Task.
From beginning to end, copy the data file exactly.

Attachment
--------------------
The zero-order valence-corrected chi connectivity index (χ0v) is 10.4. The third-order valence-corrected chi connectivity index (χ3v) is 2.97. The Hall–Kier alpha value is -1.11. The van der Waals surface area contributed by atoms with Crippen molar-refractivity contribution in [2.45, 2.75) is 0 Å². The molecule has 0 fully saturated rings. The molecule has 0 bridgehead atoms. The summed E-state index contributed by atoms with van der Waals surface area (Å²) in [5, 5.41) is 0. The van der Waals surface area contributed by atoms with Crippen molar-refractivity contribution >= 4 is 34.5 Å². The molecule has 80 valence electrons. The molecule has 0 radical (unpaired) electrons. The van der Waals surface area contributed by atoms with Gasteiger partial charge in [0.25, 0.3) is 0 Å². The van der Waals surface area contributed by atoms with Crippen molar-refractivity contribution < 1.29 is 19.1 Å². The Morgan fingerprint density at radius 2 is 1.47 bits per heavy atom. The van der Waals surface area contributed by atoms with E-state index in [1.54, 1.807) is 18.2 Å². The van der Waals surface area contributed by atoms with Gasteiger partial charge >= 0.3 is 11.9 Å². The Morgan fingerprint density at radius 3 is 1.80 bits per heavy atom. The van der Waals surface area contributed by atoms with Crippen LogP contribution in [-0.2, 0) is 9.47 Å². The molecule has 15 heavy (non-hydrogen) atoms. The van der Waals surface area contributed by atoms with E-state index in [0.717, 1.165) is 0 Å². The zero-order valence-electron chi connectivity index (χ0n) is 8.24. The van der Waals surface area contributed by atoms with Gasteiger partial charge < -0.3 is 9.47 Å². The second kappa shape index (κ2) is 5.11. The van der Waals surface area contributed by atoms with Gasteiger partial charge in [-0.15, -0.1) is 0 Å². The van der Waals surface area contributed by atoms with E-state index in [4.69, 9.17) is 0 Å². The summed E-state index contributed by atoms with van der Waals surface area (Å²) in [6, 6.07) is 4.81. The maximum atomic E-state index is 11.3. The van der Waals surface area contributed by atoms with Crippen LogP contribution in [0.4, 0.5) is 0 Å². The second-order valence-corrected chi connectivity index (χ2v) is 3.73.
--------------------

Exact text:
The zero-order valence-corrected chi connectivity index (χ0v) is 10.4. The third-order valence-corrected chi connectivity index (χ3v) is 2.97. The Hall–Kier alpha value is -1.11. The van der Waals surface area contributed by atoms with Crippen molar-refractivity contribution in [2.45, 2.75) is 0 Å². The molecule has 0 fully saturated rings. The molecule has 0 bridgehead atoms. The summed E-state index contributed by atoms with van der Waals surface area (Å²) in [5, 5.41) is 0. The van der Waals surface area contributed by atoms with Crippen molar-refractivity contribution >= 4 is 34.5 Å². The molecule has 80 valence electrons. The molecule has 0 radical (unpaired) electrons. The van der Waals surface area contributed by atoms with Gasteiger partial charge in [0.25, 0.3) is 0 Å². The van der Waals surface area contributed by atoms with Crippen molar-refractivity contribution < 1.29 is 19.1 Å². The Morgan fingerprint density at radius 2 is 1.47 bits per heavy atom. The van der Waals surface area contributed by atoms with E-state index in [1.54, 1.807) is 18.2 Å². The van der Waals surface area contributed by atoms with Gasteiger partial charge >= 0.3 is 11.9 Å². The Morgan fingerprint density at radius 3 is 1.80 bits per heavy atom. The van der Waals surface area contributed by atoms with Crippen LogP contribution in [-0.2, 0) is 9.47 Å². The molecule has 15 heavy (non-hydrogen) atoms. The van der Waals surface area contributed by atoms with E-state index in [0.717, 1.165) is 0 Å². The zero-order valence-electron chi connectivity index (χ0n) is 8.24. The van der Waals surface area contributed by atoms with Gasteiger partial charge < -0.3 is 9.47 Å². The second kappa shape index (κ2) is 5.11. The van der Waals surface area contributed by atoms with Gasteiger partial charge in [-0.15, -0.1) is 0 Å². The van der Waals surface area contributed by atoms with E-state index in [4.69, 9.17) is 0 Å². The summed E-state index contributed by atoms with van der Waals surface area (Å²) in [6, 6.07) is 4.81. The maximum atomic E-state index is 11.3. The van der Waals surface area contributed by atoms with Crippen LogP contribution in [0.4, 0.5) is 0 Å². The second-order valence-corrected chi connectivity index (χ2v) is 3.73.